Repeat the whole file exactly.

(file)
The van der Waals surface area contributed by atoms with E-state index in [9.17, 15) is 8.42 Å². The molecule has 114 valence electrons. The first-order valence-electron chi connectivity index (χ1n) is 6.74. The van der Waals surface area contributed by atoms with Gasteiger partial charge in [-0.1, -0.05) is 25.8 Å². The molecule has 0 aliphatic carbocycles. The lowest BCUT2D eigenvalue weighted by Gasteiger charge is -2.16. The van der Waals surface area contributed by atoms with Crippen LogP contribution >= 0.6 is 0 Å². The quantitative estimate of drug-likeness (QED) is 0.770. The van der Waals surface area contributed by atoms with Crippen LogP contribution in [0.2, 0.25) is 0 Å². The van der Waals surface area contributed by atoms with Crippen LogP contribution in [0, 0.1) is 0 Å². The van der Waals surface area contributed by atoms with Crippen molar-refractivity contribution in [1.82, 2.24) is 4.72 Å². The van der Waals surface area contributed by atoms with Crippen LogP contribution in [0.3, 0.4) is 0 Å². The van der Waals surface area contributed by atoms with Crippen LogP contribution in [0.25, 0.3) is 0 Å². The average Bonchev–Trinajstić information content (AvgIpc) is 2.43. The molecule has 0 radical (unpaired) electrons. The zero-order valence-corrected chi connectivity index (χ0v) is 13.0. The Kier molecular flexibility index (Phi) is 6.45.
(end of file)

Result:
The van der Waals surface area contributed by atoms with E-state index in [9.17, 15) is 8.42 Å². The molecule has 114 valence electrons. The first-order valence-electron chi connectivity index (χ1n) is 6.74. The van der Waals surface area contributed by atoms with Gasteiger partial charge in [-0.1, -0.05) is 25.8 Å². The molecule has 0 aliphatic carbocycles. The lowest BCUT2D eigenvalue weighted by Gasteiger charge is -2.16. The van der Waals surface area contributed by atoms with Crippen LogP contribution >= 0.6 is 0 Å². The quantitative estimate of drug-likeness (QED) is 0.770. The van der Waals surface area contributed by atoms with Crippen LogP contribution in [0.2, 0.25) is 0 Å². The van der Waals surface area contributed by atoms with Crippen LogP contribution in [0, 0.1) is 0 Å². The van der Waals surface area contributed by atoms with Crippen molar-refractivity contribution in [1.82, 2.24) is 4.72 Å². The van der Waals surface area contributed by atoms with Crippen LogP contribution in [0.3, 0.4) is 0 Å². The van der Waals surface area contributed by atoms with Crippen LogP contribution in [0.25, 0.3) is 0 Å². The average Bonchev–Trinajstić information content (AvgIpc) is 2.43. The molecule has 0 radical (unpaired) electrons. The zero-order valence-corrected chi connectivity index (χ0v) is 13.0. The Kier molecular flexibility index (Phi) is 6.45.